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On our radar: The Polynesian paradise of the Cook Islands

4th April 2017

On our radar: The Polynesian paradise of the Cook Islands

By Andrew Doherty

Originally named the Hervey Islands by 18th-century British sailor Captain James Cook, the islands’ current moniker first appeared in a Russian naval chart in the 1820s. Andrew Doherty met with Ian Griffiths, general manager UK for the Cook Islands Tourism Corporation to glean the latest news.


"If people are looking for a butler service destination then they are not going to find it in the Cook Islands..."


Griffiths informed me that the Cook Islands is currently experiencing a tourism boom, with the UK market in particular performing better than ever.
“In 2016 we welcomed around 3,000 UK visitors – we were 4% up on 2015. Overall 2016 has been the best year we have ever had and for 2017 we aim to see a 5% increase from the UK market,” he said.
The impressive growth was aided by increased air capacity; Griffiths pointed out Air New Zealand has introduced its Boeing 777-200 aircraft on direct flights from Los Angeles, Sydney and Auckland to Rarotonga.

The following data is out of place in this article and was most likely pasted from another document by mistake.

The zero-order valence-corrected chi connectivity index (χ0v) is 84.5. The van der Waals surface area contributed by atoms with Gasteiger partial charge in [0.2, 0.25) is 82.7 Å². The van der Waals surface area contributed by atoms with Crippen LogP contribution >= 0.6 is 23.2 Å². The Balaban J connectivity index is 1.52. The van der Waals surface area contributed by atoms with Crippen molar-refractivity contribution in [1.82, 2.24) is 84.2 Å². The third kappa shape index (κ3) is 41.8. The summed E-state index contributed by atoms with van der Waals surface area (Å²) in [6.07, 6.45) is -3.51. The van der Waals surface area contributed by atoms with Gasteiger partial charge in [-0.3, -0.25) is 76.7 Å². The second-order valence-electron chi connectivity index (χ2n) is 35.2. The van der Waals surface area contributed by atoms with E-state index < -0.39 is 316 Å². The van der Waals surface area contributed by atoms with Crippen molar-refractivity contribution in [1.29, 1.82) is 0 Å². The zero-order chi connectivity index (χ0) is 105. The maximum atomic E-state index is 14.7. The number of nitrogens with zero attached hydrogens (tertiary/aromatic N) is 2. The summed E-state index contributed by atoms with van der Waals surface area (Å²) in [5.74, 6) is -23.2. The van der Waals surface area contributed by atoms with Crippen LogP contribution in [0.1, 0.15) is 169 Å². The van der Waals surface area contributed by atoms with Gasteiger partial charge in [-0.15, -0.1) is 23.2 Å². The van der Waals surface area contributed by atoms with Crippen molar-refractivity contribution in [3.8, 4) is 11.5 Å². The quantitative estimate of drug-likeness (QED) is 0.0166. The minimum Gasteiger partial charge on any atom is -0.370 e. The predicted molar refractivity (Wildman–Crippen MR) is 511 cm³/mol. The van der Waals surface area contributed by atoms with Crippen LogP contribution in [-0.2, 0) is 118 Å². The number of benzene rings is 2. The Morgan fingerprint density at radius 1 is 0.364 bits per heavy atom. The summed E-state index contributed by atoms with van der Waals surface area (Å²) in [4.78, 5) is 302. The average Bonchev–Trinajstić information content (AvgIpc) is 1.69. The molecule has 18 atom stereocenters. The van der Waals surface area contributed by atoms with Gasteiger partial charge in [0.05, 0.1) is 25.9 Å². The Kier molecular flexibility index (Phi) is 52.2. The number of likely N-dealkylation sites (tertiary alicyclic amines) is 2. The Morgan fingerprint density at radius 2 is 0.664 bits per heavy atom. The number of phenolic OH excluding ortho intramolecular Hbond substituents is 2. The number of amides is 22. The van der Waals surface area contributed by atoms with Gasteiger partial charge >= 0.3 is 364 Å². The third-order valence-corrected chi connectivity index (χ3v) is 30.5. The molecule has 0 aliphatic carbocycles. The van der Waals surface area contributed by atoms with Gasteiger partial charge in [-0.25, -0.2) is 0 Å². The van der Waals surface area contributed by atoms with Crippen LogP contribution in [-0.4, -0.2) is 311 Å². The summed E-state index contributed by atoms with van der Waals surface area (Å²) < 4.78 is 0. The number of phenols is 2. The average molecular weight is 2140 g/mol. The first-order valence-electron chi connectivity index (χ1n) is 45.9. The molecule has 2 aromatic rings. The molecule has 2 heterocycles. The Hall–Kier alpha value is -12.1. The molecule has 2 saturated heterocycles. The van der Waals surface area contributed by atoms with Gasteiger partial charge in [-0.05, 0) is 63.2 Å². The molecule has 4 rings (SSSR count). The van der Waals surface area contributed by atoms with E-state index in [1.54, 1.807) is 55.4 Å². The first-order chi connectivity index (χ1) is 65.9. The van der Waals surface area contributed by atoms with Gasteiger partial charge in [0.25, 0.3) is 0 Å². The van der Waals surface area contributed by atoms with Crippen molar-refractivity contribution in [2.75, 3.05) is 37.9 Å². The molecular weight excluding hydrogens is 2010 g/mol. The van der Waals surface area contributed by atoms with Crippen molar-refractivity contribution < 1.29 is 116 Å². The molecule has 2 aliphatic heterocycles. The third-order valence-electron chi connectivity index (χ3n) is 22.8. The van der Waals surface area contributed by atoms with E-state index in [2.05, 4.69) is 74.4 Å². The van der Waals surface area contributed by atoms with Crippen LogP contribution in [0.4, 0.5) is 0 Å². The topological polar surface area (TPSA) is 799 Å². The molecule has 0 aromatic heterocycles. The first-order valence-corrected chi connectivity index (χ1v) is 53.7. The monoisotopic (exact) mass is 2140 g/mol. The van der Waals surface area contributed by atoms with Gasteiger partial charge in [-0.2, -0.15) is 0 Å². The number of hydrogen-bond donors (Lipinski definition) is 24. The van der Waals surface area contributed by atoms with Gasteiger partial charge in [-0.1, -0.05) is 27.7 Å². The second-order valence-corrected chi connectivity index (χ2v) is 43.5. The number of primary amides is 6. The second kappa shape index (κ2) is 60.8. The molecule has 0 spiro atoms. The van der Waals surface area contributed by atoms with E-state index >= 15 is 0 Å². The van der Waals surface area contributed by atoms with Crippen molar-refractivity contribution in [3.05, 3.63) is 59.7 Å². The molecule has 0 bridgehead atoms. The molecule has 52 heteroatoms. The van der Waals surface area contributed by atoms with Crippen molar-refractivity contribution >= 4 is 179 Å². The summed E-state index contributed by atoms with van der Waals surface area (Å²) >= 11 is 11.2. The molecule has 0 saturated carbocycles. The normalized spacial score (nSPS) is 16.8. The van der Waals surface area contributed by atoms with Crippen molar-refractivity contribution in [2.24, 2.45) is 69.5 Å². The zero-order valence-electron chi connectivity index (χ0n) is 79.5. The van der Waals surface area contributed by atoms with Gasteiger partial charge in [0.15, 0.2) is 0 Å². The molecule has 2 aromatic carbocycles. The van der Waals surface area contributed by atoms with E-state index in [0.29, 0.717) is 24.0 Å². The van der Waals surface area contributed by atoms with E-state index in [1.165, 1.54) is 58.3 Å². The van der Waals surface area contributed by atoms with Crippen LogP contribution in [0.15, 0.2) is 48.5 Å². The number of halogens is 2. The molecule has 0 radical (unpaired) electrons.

To bolster the already solid UK visitor figures the corporation’s budget has increased by 20%, Griffiths revealed. Funds will be used to help run agent events, organise and promote FAM trips and push the destination through the trade and consumer media.


“In May we are looking at doing agent events in Tunbridge Wells, Exeter, Southampton and the Isle of Wight. We already have a fantastic website and social media – right now it’s all about engaging agents with them.”
A strong social media presence sees the Cook Islands reach an online audience of more than 200,000 Facebook followers.
“My objective is to physically shake the hands of 2,000 travel agents in 2017,” Griffiths added.
In terms of consolidating relationships with operators, Griffiths explained that the tourism corporation is currently in talks with Elegant Resorts and ITC Luxury Travel.


“Our goal is to make sure operators and suppliers have a great product to sell.
“The Cook Islands’ 2017 marketing strategy is about addressing the misconceptions of the UK market place,” explained Griffiths.
“If people are looking for a butler service destination then they are not going to find it in the Cook Islands. We don’t want to be like other places. We are pushing soft adventure. The UK visitor wants to stay in hotels with restaurants. Our properties don’t have many but there are more than 100 excellent eateries on the islands.”
With a host of attractions and events on offer, such as the Round Rarotonga Road Race – a 20-mile run around the island – and the whale watching season from July to August, there’s plenty for clients to discover, even if they don’t get to name their finds like Captain Cook.

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